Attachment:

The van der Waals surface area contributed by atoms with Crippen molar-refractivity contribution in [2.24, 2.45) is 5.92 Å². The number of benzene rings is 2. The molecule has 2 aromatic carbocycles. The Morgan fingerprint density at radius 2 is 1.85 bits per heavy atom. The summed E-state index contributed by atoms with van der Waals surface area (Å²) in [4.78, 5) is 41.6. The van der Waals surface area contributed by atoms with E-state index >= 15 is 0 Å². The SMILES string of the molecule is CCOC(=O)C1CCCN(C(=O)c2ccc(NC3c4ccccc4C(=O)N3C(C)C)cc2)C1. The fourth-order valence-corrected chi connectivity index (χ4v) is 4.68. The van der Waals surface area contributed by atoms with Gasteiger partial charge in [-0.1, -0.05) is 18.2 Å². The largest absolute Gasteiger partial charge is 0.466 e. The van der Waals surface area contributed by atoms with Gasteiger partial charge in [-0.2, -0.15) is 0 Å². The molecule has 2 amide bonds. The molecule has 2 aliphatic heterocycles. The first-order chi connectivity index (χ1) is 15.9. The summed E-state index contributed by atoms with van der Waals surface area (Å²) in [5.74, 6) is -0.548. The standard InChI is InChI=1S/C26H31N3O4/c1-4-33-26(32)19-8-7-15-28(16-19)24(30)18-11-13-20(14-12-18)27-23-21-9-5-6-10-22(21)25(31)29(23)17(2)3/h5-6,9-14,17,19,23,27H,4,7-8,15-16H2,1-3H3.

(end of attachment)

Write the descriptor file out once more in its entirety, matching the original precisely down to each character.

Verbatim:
The van der Waals surface area contributed by atoms with Crippen molar-refractivity contribution in [2.24, 2.45) is 5.92 Å². The number of benzene rings is 2. The molecule has 2 aromatic carbocycles. The Morgan fingerprint density at radius 2 is 1.85 bits per heavy atom. The summed E-state index contributed by atoms with van der Waals surface area (Å²) in [4.78, 5) is 41.6. The van der Waals surface area contributed by atoms with E-state index >= 15 is 0 Å². The SMILES string of the molecule is CCOC(=O)C1CCCN(C(=O)c2ccc(NC3c4ccccc4C(=O)N3C(C)C)cc2)C1. The fourth-order valence-corrected chi connectivity index (χ4v) is 4.68. The van der Waals surface area contributed by atoms with Gasteiger partial charge in [-0.1, -0.05) is 18.2 Å². The largest absolute Gasteiger partial charge is 0.466 e. The van der Waals surface area contributed by atoms with Gasteiger partial charge in [-0.2, -0.15) is 0 Å². The molecule has 2 amide bonds. The molecule has 2 aliphatic heterocycles. The first-order chi connectivity index (χ1) is 15.9. The summed E-state index contributed by atoms with van der Waals surface area (Å²) in [5.74, 6) is -0.548. The standard InChI is InChI=1S/C26H31N3O4/c1-4-33-26(32)19-8-7-15-28(16-19)24(30)18-11-13-20(14-12-18)27-23-21-9-5-6-10-22(21)25(31)29(23)17(2)3/h5-6,9-14,17,19,23,27H,4,7-8,15-16H2,1-3H3.